Shut Vaheshiv Moshe (Malka) 34 (of Rav Moshe Malka)
Yad Halevi (Hurowitz) Aseh 165

This can also, perhaps, be implied from Machatzit Hashekel EH 21:5

Yet other poskim understand that the obligation is not to have
dishevelled hair, and neatly uncovered in a bun or the like in

Penia Moshe EH 21:5
Yad Efraim 75:1
Etz Efraim OC 12a (of R. Efraim Sulutz)
and perhaps Divrie Menachem (Kasher) OC 5:2:3
Vayashev Moshe (Burla) YD 1, 2 3 in the name of Rav Mattityahu Tzurmani.

One can add, perhaps, to this list those poskim who -- while they do not
rule this conduct permissible -- classify the issur in a way which
allows or compels one to conclude that covering is not mandatory when
other modest (jewish) women do not cover. Included on that list is:

Sefer Aleh Hamittzvot (Chagiz) 262
Sefer Hamitzvot LeRav Sadia (Perlow) 1:650
Shevut Yaakov (Resiher) EH 103
Shut Dai Hashiv EH 4
Shut Teferet Moshe (Cohen) 2:10.

Similar understandings of the sugya in ketubot 72 which indicate that
thee obligation is time and place bound, can be found in Nitzev
commenting on Sifri Naso 5:10 and Minchat Ani 1:45-46(R. David
Sondsheim). Someewhat similiar rationales can be found Shut Rav
Yitzchak Halevi 9 (The Taz's brother), and Shut Moshe ibn Chabib EH 1
both of whom discuss whether an arusa must cover her hair in a manner
which indicates that the obligation is time and place bound.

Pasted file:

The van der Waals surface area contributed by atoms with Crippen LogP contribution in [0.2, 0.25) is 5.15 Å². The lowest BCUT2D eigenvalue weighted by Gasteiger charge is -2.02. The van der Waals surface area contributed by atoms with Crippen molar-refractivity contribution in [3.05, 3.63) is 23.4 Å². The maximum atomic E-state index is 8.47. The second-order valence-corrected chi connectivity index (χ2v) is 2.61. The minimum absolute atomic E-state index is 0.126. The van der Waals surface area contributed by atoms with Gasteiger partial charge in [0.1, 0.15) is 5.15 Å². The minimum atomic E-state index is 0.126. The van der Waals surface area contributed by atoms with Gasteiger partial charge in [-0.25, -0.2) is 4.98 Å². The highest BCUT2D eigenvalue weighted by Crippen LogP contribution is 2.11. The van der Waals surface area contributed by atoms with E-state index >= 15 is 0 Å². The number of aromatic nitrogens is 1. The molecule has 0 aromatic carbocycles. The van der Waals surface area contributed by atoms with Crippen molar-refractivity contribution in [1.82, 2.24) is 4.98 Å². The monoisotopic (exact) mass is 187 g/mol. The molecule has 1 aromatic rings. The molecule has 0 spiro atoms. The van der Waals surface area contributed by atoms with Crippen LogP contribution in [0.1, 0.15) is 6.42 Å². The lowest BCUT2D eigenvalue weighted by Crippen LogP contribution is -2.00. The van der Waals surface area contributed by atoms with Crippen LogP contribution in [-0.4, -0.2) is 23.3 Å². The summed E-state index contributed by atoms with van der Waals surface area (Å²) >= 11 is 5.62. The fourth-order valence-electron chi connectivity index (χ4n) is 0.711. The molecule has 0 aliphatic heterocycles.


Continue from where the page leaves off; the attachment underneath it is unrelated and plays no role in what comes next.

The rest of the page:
*****It is important to note that the vast majority of halachic
authorities of the last generation clearly reject the psak of any of
these poskim. Among those who rule the obligation to cover immutable
and timeless in a public location are Rav Ovadia Yosef Yechave Daat
5:62; Rav Eliezer Walenberg Tzitz Eliezer 6:48; Dayan Weiss, Minchat
Yitzchak 6:106; Rav Moshe Feinstein, Iggrot Moshe EH 1:53 and Rav
Y.Y. Weeinberg Seredai Eish 3:30. Many others could be added to this
list. Caveat Emptor, and this list is provided with that

Michael Broyde

Also found was the following from Rabbi Alan J. Yuter:

"Re: Re: head coverings Rabbi Alan J. Yuter 10-05-2004 / 09:04 PM
1. According to a literal, philological reading of the
Gemara, the wig does not count.
2. Several rabbis have reported to me that R. Soloveitchik did not endorse the wig
3. R. Ovadya Yosef argues that the wig is unsatisfactory even for Ashkenazi women
4. R. Moshe calls the wig a kula gedola, hardly
a ringing endorsement
5. Rav Mesas, Mayyim Hayyim 2:110 claims that today
the obligation may not be applicable.
6. the claim that the the head covering obligation is deoraita is contented by Rambam and Terumat haDeshen.
According to the method of Rabbi M. S. Feldman, when the Rambam rules against the talmudic text we have he rules against the Aramaic anonymous Talmud, which may well have been an interpolation. Thus, the section which claims that the woman's head covering fits into the style of the anonymous Aramaic level of Talmud, which the Rambam does not treat as Talmud
7. the normative halakhah, it seems to me, is that
married women must cover their head [not all the hair--Rav Moshe, R. Maharam AlShaqer] when in public with a
hat, snood, teichel, or the like.
8. Given R. Mesas's minority report, which while not
convincing to me, is nevertheless credible, we must not
ostracize or otherwise criticize Orthodox women
who are otherwise observant who do not observe this rule. Ein tsaddiq, and in this egalitarian age,
tsaddeqet, asher yaaseh/taaseh tov ve-lo techeta.

But what I think we can at least agree on here is that the Chareidim have gone way overboard. Their sstance seems to be that, in order for a sheitel to be kosher, it basically has to look bad. That's a pretty sad development. I certainly don't think that's what halacha intended.